Nick Kolakowski- A Brutal Bunch of Heartbroken Saps

Bill is a hustler’s hustler with a taste for the high life. He pulls off big scores for one of New York City’s more vicious gangs…until he suddenly grows a conscience. However, living the clean life takes a whole lot of money, and so Bill decides to steal a fortune from his employer before skipping town.  With a bag of cash in the trunk of his car, Bill heads west, ready for a new life. But all that money makes him a tempting target for some bad people he meets on the road—and if that wasn’t dangerous enough, some old friends are close behind him, and they intend to make a trophy of his head.  Pursued by crooked cops, dim-witted bouncers, and a wisecracking assassin in the midst of a midlife crisis, Bill will need to be a quick study in the way of the gun if he wants to survive his own getaway. Who knew that an honest attempt at redemption could rack up a body count like this?

Being a confirmed fan of deep down and dirty hardboiled American crime, and in the style of Castle Freeman’s Go With Me, or Denis Johnson’s Nobody Move, Kolakowski ticks all the boxes in this pert and stripped down tale of cross and double cross. Inhabited by a marvellous cast of emotionally battered, violent, scheming, characters all on the make, and up to their necks in trouble, the story veers between biting, razor sharp humour, punchy visceral violence, and a strangely unsettling probing of the character’s inner lives exposing a strange degree of emotional frailty, and the need to be loved. Despite being a relatively slim read, Kolakowski packs it to the gills with movement and action, and also has the good sense to include a feisty kick-assing female character in the testosterone -fuelled mix, who proves a perfect foil to the hapless Bill.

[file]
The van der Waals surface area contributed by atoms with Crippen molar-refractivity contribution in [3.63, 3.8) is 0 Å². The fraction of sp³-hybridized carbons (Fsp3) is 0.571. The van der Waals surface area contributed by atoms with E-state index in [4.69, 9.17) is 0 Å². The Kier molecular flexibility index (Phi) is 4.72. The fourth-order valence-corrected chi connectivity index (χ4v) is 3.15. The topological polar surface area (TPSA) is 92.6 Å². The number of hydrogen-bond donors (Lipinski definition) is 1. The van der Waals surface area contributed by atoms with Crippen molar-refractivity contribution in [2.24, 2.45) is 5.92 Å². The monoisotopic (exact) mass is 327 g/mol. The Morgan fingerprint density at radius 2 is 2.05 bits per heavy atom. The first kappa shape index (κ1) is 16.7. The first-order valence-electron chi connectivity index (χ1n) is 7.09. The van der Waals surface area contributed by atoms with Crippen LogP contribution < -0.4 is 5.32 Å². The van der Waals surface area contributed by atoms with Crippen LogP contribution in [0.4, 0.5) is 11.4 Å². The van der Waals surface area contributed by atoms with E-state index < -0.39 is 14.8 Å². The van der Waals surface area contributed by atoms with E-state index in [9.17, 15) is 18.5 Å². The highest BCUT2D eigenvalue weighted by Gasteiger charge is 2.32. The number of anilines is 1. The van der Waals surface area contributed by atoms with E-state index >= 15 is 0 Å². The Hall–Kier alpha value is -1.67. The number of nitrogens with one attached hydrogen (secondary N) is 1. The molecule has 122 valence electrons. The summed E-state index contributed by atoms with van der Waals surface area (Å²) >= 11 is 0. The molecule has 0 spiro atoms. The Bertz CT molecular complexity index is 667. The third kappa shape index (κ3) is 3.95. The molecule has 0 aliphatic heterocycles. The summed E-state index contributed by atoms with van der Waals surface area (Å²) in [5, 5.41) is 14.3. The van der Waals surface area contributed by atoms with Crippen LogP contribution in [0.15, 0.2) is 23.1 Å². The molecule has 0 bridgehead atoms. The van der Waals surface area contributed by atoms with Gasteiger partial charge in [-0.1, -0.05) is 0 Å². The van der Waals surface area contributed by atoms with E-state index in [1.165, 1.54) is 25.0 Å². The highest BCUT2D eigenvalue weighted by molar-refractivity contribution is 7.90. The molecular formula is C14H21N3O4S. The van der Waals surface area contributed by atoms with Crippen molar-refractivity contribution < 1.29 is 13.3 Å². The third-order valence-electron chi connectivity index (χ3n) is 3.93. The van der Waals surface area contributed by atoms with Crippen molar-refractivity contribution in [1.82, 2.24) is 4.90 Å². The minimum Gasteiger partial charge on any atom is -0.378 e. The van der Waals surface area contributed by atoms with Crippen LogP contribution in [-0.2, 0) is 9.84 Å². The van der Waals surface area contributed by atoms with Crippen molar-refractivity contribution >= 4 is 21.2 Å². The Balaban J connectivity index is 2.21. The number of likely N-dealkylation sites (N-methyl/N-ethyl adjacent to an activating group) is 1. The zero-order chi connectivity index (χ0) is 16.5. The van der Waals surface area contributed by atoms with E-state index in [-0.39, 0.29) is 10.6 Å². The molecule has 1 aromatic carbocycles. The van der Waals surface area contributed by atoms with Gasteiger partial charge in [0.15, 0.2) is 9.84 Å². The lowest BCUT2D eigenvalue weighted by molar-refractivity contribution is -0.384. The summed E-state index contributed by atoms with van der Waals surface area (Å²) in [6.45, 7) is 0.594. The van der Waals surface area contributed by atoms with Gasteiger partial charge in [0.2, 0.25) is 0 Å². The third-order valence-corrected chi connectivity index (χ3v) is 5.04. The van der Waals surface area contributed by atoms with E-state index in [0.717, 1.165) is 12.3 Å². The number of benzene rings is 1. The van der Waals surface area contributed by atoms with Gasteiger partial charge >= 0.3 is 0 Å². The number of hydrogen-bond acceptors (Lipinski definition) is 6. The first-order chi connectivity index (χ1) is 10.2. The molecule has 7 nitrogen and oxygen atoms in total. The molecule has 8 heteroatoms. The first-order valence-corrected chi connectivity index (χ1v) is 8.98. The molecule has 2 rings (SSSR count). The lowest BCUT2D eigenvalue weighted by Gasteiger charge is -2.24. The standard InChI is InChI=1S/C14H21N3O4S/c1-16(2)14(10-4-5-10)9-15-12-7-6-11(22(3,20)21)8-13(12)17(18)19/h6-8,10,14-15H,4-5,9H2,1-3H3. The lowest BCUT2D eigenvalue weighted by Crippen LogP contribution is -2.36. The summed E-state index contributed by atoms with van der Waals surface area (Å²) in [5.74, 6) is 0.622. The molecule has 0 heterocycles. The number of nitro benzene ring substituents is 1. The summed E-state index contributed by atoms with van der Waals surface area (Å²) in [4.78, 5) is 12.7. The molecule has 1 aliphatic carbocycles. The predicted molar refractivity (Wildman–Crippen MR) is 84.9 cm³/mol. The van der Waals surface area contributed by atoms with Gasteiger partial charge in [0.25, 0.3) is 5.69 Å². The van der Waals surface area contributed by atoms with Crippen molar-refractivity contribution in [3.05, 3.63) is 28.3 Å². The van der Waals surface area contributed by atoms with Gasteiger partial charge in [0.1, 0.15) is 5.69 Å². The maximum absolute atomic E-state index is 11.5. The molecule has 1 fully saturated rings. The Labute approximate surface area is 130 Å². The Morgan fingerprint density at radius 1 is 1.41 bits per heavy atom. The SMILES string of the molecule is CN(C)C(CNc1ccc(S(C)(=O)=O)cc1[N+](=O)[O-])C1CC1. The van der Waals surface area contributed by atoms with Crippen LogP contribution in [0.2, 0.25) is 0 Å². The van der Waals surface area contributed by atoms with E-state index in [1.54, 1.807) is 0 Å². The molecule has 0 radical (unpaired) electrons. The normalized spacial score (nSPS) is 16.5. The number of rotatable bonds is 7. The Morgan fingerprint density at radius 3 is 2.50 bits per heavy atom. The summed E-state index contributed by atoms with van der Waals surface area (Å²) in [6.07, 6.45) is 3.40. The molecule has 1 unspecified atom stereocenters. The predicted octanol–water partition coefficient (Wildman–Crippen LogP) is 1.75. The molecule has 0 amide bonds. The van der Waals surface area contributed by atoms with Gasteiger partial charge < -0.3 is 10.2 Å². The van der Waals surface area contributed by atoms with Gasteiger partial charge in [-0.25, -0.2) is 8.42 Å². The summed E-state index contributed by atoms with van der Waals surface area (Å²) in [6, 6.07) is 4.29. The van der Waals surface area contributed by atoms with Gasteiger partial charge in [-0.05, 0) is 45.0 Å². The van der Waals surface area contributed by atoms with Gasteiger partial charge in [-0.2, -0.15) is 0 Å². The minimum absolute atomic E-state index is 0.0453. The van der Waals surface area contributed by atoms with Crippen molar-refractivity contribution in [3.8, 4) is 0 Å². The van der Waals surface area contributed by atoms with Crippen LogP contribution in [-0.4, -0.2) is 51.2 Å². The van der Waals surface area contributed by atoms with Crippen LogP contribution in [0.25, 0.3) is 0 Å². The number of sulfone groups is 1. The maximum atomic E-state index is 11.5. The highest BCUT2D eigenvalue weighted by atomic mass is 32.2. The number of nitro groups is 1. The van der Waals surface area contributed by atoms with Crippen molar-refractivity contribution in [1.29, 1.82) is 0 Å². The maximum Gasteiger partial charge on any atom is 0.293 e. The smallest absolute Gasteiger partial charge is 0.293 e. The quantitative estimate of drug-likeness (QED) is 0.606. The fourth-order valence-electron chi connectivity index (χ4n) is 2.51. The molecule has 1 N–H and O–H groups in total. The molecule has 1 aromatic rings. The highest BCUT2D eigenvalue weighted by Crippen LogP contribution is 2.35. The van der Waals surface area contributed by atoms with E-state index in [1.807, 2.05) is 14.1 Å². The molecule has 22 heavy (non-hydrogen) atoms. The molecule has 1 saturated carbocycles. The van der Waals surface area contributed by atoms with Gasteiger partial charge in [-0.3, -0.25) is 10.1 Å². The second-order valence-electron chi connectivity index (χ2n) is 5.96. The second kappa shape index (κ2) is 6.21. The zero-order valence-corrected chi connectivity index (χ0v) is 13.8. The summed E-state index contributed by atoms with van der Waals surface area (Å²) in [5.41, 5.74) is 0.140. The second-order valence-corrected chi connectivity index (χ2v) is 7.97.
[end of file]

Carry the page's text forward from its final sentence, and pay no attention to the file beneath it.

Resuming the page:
It’s a maelstrom of fast, furious action with Coen-esque tendencies that I whipped through at a cracking pace, fully appreciative of the more surreal concept of a hitman in strange attire that comes out of nowhere, before a brilliantly violent, and strangely pathos filled conclusion.

I have my concerns over how Kolakowski’s mind works, but I found this deliciously deranged and very pleasing indeed. Worryingly, perhaps this also says something about me. Recommended.

 

With a good dose of this…

A bit of this…

And plenty of this…

 

How could you possibly refuse? 

 

(With thanks to Nick for the ARC)

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Helen Giltrow- The Distance

GILTROW

They don’t call her Karla anymore. She’s Charlotte Alton: she doesn’t trade in secrets, she doesn’t erase dark pasts, and she doesn’t break hit-men into prison. Except that is exactly what she’s been asked to do. The job is impossible: get the assassin into an experimental new prison so that he can take out a target who isn’t officially there. It’s a suicide mission, and quite probably a set-up. So why can’t she say no?

Can I just start by saying how I would love to fling my arms around Helen Giltrow and give her a jolly good hug. And here’s why. Over the course of the last couple of months, I have started and failed to finish at least half a dozen thrillers, soon becoming bored with the all too familiar set-ups, and predictable plots. What Giltrow has done is to construct an intelligent and thought provoking thriller that not only provided a slow-burning build up of tension, but was chockful of credible characters, and a tightly plotted narrative that never once made my attention falter. I was in this one all the way…